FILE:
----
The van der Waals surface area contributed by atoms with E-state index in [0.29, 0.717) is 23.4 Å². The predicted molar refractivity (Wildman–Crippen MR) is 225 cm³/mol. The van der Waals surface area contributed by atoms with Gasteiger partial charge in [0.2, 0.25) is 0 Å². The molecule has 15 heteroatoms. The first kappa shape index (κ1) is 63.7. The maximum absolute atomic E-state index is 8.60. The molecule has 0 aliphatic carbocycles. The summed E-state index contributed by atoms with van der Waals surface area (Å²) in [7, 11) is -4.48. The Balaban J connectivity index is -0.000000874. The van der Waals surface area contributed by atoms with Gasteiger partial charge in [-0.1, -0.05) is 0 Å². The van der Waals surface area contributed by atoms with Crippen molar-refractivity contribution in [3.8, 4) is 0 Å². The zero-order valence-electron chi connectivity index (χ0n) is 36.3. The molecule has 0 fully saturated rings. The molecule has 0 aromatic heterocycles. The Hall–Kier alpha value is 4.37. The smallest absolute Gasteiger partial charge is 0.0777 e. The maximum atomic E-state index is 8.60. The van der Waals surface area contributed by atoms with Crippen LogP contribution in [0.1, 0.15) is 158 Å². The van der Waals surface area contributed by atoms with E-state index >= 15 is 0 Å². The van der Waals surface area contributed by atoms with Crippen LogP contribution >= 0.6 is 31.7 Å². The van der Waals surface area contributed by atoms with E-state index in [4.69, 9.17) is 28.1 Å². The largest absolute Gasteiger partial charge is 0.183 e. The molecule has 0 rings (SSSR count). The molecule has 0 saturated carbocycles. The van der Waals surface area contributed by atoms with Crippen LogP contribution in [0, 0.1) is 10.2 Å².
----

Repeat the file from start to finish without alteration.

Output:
The van der Waals surface area contributed by atoms with E-state index in [0.29, 0.717) is 23.4 Å². The predicted molar refractivity (Wildman–Crippen MR) is 225 cm³/mol. The van der Waals surface area contributed by atoms with Gasteiger partial charge in [0.2, 0.25) is 0 Å². The molecule has 15 heteroatoms. The first kappa shape index (κ1) is 63.7. The maximum absolute atomic E-state index is 8.60. The molecule has 0 aliphatic carbocycles. The summed E-state index contributed by atoms with van der Waals surface area (Å²) in [7, 11) is -4.48. The Balaban J connectivity index is -0.000000874. The van der Waals surface area contributed by atoms with Gasteiger partial charge in [-0.1, -0.05) is 0 Å². The van der Waals surface area contributed by atoms with Crippen molar-refractivity contribution in [3.8, 4) is 0 Å². The zero-order valence-electron chi connectivity index (χ0n) is 36.3. The molecule has 0 fully saturated rings. The molecule has 0 aromatic heterocycles. The Hall–Kier alpha value is 4.37. The smallest absolute Gasteiger partial charge is 0.0777 e. The maximum atomic E-state index is 8.60. The van der Waals surface area contributed by atoms with Crippen LogP contribution in [0.1, 0.15) is 158 Å². The van der Waals surface area contributed by atoms with E-state index >= 15 is 0 Å². The van der Waals surface area contributed by atoms with Crippen LogP contribution >= 0.6 is 31.7 Å². The van der Waals surface area contributed by atoms with E-state index in [4.69, 9.17) is 28.1 Å². The largest absolute Gasteiger partial charge is 0.183 e. The molecule has 0 rings (SSSR count). The molecule has 0 saturated carbocycles. The van der Waals surface area contributed by atoms with Crippen LogP contribution in [0, 0.1) is 10.2 Å².